Upon careful review, we therefore hold that, when the evidence is considered in its entirety in the light most favorable to plaintiff, a genuine issue of fact exists as to whether defendant's proffered reasons are pretextual or, stated differently, whether those articulated reasons are not the true reasons for defendant's failure to hire plaintiff.
Rothmeier makes clear that, in a disparate treatment case analyzed under the McDonnell Douglas framework, not every plaintiff who sufficiently calls into question the truthfulness of the defendant's proffered explanation survives summary judgment. 85 F.3d at 1337. In Rothmeier, the plaintiff acknowledged that the real reason for his discharge was the defendant's desire " 'to cover up its SEC problems and keep the millions of dollars it illegally collected' in violation of SEC regulations." Id. (quoting Brief for Appellant (Rothmeier) at 23). On that basis, this court concluded "[a]s [the plaintiff] contends, he may have been fired because he chose to do the right thing by investigating the alleged SEC violations. If that is the true reason for his discharge, that fact undercuts, rather than supports, his claim that [the defendant] fired him because of his age." Id. at 1338.
Notably, in Ryther, 108 F.3d at 837 (footnote omitted), this court explained:
when the employer produces a nondiscriminatory reason for its actions, the prima facie case no longer creates a legal presumption of unlawful discrimination. The elements of the prima facie case remain, however, and if they are accompanied by evidence of pretext and disbelief of the defendant's proffered explanation, they may permit the jury to find for the plaintiff. This is not to say that, for the plaintiff to succeed, simply proving pretext is necessarily enough. We emphasize that evidence of pretext will not by itself be enough to make a submissible case if it is, standing alone, inconsistent with a reasonable inference of age discrimination.
In a footnote, the Ryther en banc court highlighted Rothmeier and Barber v. American Airlines, Inc., 791 F.2d 658 (8th Cir.1986), cert. denied, 479 U.S. 885, 107 S.Ct. 278, 93 L.Ed.2d 254 (1986),6 as examples of cases in which the plaintiff's evidence of pretext was not enough to create a submissible question of fact on the ultimate issue of intentional discrimination because the evidence was inconsistent with a reasonable inference of the type of discrimination being alleged. 108 F.3d at 837 n. 4.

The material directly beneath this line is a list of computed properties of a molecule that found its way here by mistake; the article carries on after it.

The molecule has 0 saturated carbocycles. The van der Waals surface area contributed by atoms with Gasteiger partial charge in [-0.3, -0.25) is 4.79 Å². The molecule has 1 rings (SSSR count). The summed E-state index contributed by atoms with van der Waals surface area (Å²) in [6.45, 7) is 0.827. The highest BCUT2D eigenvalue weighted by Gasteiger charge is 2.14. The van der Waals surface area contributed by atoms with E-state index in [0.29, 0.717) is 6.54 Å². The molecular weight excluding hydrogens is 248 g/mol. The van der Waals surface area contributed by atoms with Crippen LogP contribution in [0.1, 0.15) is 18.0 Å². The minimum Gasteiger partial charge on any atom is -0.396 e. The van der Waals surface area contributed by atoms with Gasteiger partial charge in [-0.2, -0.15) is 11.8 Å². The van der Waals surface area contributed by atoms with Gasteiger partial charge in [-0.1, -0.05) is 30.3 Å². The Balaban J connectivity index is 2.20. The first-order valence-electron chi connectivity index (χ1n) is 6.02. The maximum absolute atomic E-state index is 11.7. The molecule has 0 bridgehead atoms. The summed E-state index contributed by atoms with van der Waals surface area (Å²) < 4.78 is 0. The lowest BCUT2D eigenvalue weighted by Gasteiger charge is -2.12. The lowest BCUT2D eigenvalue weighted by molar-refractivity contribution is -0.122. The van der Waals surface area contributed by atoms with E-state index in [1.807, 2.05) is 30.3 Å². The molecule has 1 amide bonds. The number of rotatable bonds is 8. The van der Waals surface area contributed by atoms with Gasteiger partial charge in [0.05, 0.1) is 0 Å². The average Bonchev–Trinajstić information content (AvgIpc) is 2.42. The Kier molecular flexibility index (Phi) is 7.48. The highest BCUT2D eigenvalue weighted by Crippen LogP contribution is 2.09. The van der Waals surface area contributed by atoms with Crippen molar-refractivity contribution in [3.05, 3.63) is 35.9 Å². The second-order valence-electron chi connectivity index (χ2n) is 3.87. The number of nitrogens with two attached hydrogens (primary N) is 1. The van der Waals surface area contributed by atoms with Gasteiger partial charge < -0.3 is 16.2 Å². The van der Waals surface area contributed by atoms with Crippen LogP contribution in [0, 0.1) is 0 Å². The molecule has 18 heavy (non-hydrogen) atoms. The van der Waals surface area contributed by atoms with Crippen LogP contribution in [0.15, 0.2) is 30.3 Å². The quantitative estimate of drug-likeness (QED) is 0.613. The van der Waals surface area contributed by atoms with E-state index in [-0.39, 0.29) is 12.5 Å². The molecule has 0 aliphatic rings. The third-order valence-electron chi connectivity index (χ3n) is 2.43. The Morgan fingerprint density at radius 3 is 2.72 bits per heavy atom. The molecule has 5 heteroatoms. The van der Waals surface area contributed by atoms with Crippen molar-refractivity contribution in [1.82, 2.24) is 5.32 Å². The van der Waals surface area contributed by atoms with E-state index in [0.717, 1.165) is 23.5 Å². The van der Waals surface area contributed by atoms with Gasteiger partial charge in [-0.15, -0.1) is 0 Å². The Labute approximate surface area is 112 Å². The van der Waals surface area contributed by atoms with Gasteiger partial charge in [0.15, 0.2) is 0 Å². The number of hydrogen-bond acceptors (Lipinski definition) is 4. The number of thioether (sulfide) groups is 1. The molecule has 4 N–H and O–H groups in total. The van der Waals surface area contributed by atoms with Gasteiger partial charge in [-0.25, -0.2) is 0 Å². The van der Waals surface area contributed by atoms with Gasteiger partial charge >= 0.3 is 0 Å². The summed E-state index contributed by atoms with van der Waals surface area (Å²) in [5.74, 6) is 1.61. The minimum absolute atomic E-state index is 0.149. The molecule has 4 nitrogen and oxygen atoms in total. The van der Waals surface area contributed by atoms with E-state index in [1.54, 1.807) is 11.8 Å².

In the present case, there are no analogous factual circumstances that are inconsistent with an inference of age discrimination. Moreover, it is well-established that direct evidence of intentional discrimination is not required. "The second part of [the summary judgment] test sometimes may be satisfied without additional evidence where the overall strength of the prima facie case and the evidence of pretext 'suffice[s] to show intentional discrimination.' " Rothmeier, 85 F.3d at 1337. "[R]ejection of the defendant's proffered reasons will permit the trier of fact to infer the ultimate fact of intentional discrimination and ... '[n]o additional proof of discrimination is required.' " St. Mary's Honor Ctr. v. Hicks, 509 U.S. 502, 510-11, 113 S.Ct. 2742, 125 L.Ed.2d 407 (1993) (footnote and citation omitted) (emphasis added).
Plaintiff, however, has presented additional evidentiary support for her claim of age discrimination. For example, she highlights the deposition testimony of selection committee member Pedersen, who admitted stating that one of the reasons that plaintiff was not chosen for the job was that "her recommendations were old and outdated," and another was that it had been "many years since [her course work] had been completed and [it] was also old." Appellant's Appendix at 35 (deposition of Haeven Pedersen). Selection committee member Jordon testified in deposition that "[t]he only thing with Betty [i.e., plaintiff] is--was some of her references were older than maybe some of the other people." Id. at 39 (deposition of Beverly Jordon). Similarly, selection committee member Harpster testified that one reason why she recommended others over plaintiff was that "[t]heir references were more up to date." Id. at 46 (deposition of Patsy Harpster). We agree with plaintiff that a reasonable inference to be drawn from these deposition statements is that age was a determinative factor in the selection committee's recommendation of Keeney over plaintiff.7 Moreover, even if we were to assume that the age of plaintiff's letters of recommendation and the relative inaccessibility of her references were legitimate nondiscriminatory criteria on which to base the hiring decision, it appears to us that, under the particular facts of this case, defendant's reliance on such criteria lacks credibility. Presumably, at some point prior to or during defendant's two-year employment of plaintiff as a full-time substitute third-grade teacher, defendant would have checked her then-current references and found them to be satisfactory at that time. To the extent that defendant might now deny having made such a reference check in or around 1993, that denial would certainly call into question the truthfulness of defendant's present claim that plaintiff's lack of satisfactory references was a reason not to hire her in 1995 for the very same job.